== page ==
Your statements are correct if your talking about a mass market application like a word proc the UI should be intuitive and it should also allow for significant work flow optimization (MS Word the most used app retains WP 5.1 function keys as an option last time I checked) We do live in a for dummies time period when there is the push for simplified aka dumbed down UI. In this case were talking about a 3D creation tool something the people that actualy use it all day want as fast as possible if some college kid that wants to play around with a 3D app and dosent have the time to learn it well thats just to bad a skin for dummies might be nice but dont try and water down an effective interface because you think it should just work. That is keepign with KISS priciples from the applications programmers perspective.
        • by imr ( 106517 )
          I get that, but blender UI is not that way. To refer to your "vi" comment, blender is in no way THAT hard.
          It's just a very UNcommon UI, which I could not have guessed alone (press space to have the menu appear!). Once the proper tutorial found, and there are plenty, It's a matter of hours, not days, so let's not even talk about years.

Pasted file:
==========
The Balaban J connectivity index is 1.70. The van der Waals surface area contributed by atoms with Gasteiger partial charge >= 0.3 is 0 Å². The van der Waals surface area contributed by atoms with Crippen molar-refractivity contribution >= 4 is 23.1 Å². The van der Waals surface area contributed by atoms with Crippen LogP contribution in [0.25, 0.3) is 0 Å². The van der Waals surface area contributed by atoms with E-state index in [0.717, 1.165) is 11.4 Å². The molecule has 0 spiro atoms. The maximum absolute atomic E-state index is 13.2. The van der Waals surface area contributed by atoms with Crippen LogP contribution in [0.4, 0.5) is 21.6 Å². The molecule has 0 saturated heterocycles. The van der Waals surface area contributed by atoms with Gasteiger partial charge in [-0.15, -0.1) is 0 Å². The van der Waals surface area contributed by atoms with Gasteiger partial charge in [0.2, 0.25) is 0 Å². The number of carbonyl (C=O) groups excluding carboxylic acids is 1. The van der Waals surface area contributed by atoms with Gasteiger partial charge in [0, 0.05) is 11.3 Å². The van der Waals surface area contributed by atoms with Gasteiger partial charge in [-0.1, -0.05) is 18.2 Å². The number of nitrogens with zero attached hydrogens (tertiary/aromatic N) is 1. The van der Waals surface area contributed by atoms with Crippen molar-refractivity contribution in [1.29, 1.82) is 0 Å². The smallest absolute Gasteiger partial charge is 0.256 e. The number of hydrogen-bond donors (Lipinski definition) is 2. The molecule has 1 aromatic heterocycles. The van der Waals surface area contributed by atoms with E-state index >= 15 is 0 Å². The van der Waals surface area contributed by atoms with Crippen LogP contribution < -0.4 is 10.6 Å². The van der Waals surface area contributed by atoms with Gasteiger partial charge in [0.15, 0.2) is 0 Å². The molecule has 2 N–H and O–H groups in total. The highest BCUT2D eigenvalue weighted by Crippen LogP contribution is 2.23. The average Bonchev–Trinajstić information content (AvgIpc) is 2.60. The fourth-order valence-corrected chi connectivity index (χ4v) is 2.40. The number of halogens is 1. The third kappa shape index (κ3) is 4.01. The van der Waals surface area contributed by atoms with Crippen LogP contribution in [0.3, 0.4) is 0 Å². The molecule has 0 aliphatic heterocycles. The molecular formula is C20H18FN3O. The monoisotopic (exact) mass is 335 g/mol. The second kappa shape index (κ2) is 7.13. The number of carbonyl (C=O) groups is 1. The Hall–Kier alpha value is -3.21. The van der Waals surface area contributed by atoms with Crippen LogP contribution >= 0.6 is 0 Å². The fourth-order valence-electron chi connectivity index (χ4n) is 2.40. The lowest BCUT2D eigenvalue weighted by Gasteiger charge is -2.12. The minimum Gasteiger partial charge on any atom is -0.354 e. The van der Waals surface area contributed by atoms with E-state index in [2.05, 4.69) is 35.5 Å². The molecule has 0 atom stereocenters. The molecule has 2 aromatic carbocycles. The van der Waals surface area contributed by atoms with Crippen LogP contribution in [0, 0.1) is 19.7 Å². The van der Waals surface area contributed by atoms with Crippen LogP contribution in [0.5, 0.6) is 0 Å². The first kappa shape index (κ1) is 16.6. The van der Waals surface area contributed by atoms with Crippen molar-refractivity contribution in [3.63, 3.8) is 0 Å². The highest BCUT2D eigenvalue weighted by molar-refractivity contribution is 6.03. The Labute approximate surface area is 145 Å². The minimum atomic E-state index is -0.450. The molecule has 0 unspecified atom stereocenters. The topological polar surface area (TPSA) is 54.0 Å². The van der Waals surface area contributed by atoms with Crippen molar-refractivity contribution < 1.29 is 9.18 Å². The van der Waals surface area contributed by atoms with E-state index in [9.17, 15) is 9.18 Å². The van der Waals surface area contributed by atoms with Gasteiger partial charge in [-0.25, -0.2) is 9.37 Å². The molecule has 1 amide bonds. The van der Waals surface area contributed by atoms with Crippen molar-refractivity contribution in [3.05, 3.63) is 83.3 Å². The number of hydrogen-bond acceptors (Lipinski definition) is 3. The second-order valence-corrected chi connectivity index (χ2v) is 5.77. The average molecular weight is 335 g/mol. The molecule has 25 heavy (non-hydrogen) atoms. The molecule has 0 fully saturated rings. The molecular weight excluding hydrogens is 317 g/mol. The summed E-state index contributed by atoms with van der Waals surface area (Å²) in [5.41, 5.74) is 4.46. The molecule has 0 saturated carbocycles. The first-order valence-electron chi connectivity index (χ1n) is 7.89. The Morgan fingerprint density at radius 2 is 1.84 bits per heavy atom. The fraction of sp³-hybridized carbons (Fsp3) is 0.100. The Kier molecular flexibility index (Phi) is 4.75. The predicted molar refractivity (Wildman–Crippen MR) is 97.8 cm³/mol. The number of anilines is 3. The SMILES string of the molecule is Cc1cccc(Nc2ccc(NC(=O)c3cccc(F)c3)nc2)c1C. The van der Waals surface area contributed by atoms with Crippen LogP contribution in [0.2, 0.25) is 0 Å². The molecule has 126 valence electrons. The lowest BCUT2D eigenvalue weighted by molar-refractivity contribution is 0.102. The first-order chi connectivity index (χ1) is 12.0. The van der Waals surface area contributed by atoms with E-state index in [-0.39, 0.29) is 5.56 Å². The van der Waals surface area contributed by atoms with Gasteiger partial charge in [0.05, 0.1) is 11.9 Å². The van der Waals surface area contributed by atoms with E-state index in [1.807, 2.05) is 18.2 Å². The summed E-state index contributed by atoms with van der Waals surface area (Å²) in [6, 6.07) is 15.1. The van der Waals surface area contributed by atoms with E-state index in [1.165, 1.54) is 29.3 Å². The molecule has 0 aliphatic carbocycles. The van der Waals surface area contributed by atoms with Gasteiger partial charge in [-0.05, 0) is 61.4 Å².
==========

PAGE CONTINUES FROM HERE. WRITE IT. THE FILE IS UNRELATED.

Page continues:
Then what's left is the same with every 3D software, months of work to get what you imagine. But that's another point.
      • Re:UI. (Score:3, Funny)

        by FattMattP ( 86246 )
    • Re:UI. (Score:5, Interesting)

      by Boglin ( 517490 ) on Sunday October 13, 2002 @04:20PM (#4441828) Journal
      I started using Blender about four years ago. In fact, Blender was the reason that started using Linux (they used to cripple the Windows version.) I will be the first to admit that Blender does not have the perfect interface. However, I believe some of the complaints have been unfair. The main ones I hear are:

      1) The learning curve is too steep.

      You won't make the next Toy Story having just used Blender for five minutes. However, I think the main source of this complaint is the lack of an on-board help file or manual. To put it in perspective, imagine trying to use POVRAY or BMRT without reading the manual; Blender is far simpler to figure out.

      2) The interface is counterintuitive.

      In and of itself, this statement can be true. However, it is almost always followed by "Why can't it be more like 3D MAX/Maya/Bryce/Lightwave/trueSpace/Netscape?" Blender is its own program, not some attempt to make a free version of your favorite commercial software. As a Blender user, I sometimes ask why these programs can't be more like Blender.